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A Pan Asian food festival at RockSugar Pan Asian Kitchen

Luscious dumplings at Rocksugar Pan Asian Kitchen
Luscious dumplings at Rocksugar Pan Asian Kitchen
courtesy Rocksugar Pan Asian Kitchen

Rocksugar Asian Restaurant


It seems like a weird marriage. That thought went through my mind when I was invited to sample the season’s new dishes at RockSugar in Century City. The restaurant known for Malay-style spiced beef and generously-stuffed smosas helmed by a Singaporean chef is the brainchild of the CEO of the Cheesecake factory.

But Dave Overton, who’s also chairman of the worldwide chain, has a flip side to his corporate executive persona. He loves ferreting out new dishes and tastes while traveling around the world to check up on his Cheesecake Factory branches from Puerto Rico to Dubai (and soon even Hong Kong). For him, the flavors of short rib banh mi or vegetarian pot stickers are the perfect fit for Los Angeles’ Asian-influenced food culture.

Overton’s chef and partner in the venture, Mohan Ismail, hails from Singapore and the restaurant’s pan Asian menu clearly borrows from the cuisine of his birth country. Singaporean food is an amalgam of Chinese, local Malay and Indian with pinches of this and that from Thailand and Vietnam.

But RockSugar’s cooking has a slight modern edge. I’m guessing that Ismail’s tenure at Chef Jean-Georges Vongerichten’s interpretive Pan Asian Spice Market in Manhattan’s Meat Packing district has guided his cooking here in L.A. He says while working there he helped develop recipes for many of the restaurant’s Southeast Asian-style street foods. No surprise then that many items come close to hawker-stall favorites.

As you might expect from a corporate entity, RockSugar’s goal is to please as many palates as possible. If you yearn for duck organ soup or cricket curry the restaurant’s populist menu may not excite you. On the other hand the kitchen has the wherewithal to procure excellent raw ingredients and they do. When an appetizer of meaty pork ribs comes to the table in its glossy chili caramel glaze, the bones are always licked clean. The large succulent spicy chicken meatballs with Thai basil also do a quick disappearing act as do the lettuce wraps mounded with lots of well-seasoned chicken and fresh mushrooms.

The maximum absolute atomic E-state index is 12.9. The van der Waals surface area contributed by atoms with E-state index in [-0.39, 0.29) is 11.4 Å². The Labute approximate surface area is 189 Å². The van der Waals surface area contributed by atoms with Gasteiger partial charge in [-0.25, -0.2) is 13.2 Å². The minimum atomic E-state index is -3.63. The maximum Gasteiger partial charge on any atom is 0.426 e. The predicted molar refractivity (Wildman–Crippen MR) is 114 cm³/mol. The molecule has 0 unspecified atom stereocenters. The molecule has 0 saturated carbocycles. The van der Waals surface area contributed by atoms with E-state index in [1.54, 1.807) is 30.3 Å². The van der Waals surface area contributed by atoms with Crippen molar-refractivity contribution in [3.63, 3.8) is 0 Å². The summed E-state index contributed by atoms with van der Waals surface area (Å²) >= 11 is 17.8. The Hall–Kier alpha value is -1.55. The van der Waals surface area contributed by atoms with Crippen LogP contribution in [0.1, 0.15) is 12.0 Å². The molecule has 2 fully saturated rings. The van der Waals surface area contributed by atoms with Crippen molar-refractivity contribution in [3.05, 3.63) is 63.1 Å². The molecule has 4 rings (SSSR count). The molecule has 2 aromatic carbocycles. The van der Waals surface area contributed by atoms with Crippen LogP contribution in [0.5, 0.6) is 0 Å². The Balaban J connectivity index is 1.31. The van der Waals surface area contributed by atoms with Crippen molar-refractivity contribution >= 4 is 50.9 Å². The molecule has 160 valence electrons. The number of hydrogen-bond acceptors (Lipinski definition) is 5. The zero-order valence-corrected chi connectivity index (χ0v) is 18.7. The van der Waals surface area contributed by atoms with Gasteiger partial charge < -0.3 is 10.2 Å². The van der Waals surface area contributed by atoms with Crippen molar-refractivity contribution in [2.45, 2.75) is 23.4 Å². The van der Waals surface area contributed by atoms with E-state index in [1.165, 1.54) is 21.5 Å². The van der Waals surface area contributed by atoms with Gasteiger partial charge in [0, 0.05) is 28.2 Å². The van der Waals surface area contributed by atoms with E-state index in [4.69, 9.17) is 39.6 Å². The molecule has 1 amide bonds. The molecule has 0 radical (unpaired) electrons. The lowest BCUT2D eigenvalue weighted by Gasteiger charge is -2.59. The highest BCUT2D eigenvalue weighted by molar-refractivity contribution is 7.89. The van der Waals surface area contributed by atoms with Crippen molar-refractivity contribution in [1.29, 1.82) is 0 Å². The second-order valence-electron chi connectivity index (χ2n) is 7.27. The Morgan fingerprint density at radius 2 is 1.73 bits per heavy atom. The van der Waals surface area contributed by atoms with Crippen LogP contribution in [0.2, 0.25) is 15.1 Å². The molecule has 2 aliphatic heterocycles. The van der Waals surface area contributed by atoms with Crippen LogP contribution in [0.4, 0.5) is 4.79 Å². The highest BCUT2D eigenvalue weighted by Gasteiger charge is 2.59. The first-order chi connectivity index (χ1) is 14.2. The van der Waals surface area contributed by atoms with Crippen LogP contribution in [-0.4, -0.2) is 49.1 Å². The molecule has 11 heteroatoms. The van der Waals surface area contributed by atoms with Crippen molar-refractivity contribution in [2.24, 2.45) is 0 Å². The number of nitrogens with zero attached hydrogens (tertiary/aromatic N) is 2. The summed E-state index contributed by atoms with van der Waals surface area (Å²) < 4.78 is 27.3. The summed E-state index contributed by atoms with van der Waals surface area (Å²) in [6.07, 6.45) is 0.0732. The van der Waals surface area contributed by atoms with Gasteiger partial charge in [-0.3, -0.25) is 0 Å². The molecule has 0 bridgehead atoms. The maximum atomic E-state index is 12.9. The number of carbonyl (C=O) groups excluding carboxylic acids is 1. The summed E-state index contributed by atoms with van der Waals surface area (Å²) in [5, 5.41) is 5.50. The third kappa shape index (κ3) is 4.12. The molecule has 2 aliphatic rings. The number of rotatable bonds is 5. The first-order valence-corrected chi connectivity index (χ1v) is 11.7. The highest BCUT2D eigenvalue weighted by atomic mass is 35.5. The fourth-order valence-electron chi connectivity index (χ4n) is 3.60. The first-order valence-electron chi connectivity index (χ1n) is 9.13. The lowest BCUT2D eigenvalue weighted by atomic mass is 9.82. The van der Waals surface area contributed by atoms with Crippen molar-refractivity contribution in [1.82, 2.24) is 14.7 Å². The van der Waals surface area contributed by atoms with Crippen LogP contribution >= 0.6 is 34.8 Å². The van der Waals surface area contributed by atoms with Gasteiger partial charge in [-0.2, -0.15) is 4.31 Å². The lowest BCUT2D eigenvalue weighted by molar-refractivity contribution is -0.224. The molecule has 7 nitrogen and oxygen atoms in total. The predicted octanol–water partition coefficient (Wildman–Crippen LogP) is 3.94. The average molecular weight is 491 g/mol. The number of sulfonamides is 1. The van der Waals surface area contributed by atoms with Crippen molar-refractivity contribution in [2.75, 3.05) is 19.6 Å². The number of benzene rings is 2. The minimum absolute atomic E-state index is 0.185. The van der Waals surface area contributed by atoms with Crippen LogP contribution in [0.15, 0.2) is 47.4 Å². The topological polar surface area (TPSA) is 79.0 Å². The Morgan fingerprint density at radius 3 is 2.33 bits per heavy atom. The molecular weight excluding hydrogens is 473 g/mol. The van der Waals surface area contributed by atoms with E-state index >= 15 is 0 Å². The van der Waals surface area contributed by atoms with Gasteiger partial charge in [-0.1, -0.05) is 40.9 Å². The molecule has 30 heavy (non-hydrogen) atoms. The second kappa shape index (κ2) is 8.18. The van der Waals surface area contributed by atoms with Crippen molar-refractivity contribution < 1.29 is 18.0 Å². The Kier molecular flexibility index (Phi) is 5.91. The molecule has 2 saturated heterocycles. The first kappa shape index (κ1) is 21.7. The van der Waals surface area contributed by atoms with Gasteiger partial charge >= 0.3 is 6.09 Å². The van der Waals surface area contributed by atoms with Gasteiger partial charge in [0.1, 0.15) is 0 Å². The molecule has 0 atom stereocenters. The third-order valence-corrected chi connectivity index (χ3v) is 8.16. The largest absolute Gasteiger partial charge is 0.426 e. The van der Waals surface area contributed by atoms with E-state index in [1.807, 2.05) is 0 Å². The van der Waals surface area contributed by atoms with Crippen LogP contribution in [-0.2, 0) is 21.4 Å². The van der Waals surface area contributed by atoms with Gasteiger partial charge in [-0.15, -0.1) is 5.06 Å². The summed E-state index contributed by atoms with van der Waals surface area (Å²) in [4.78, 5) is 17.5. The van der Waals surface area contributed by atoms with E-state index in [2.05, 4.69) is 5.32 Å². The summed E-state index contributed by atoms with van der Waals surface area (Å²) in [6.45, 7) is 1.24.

The setting has a Vegas-like opulence that’s over-the-top fun. The soaring ceilings seem about three stories high and everywhere you look carved objects and statues set into alcoves glow with golden light. Several golden Buddha’s stare down on a sleek bar that seems made for mixing up popular island resort-style drinks like Singapore slings or Thai basil gimlets.

These days dishes like Chicken pho or beef sate are comfort food for most Angelenos. RockSugar has many such dishes but the new menu additions lean in the direction of the fusion creations you’re seeing in many mainstream restaurants.

My favorite example of this is is a duck salad. A pile of five spice-infused meat—bronzed skin side up—sitting over greens is sprinkled with ruby red pomegranate seeds, candied pecans, bits of grapefruit and loads of fresh herbs. Every bite seems both rich and fresh at the same time.

Border-crossing desserts include a rice pudding that’s a take on the popular Thai sticky rice with mango and there’s a sophisticated coconut cream pie with a jasmine rice crust piled high with pandan leaf-flavored meringue.

Now that banh mi are so popular several have been added to the menu. One has a filing of spicy chicken meatballs on a classic baguette. It isn't something you find in little Saigon but it, like just about everything I tasted, is hard to stop eating.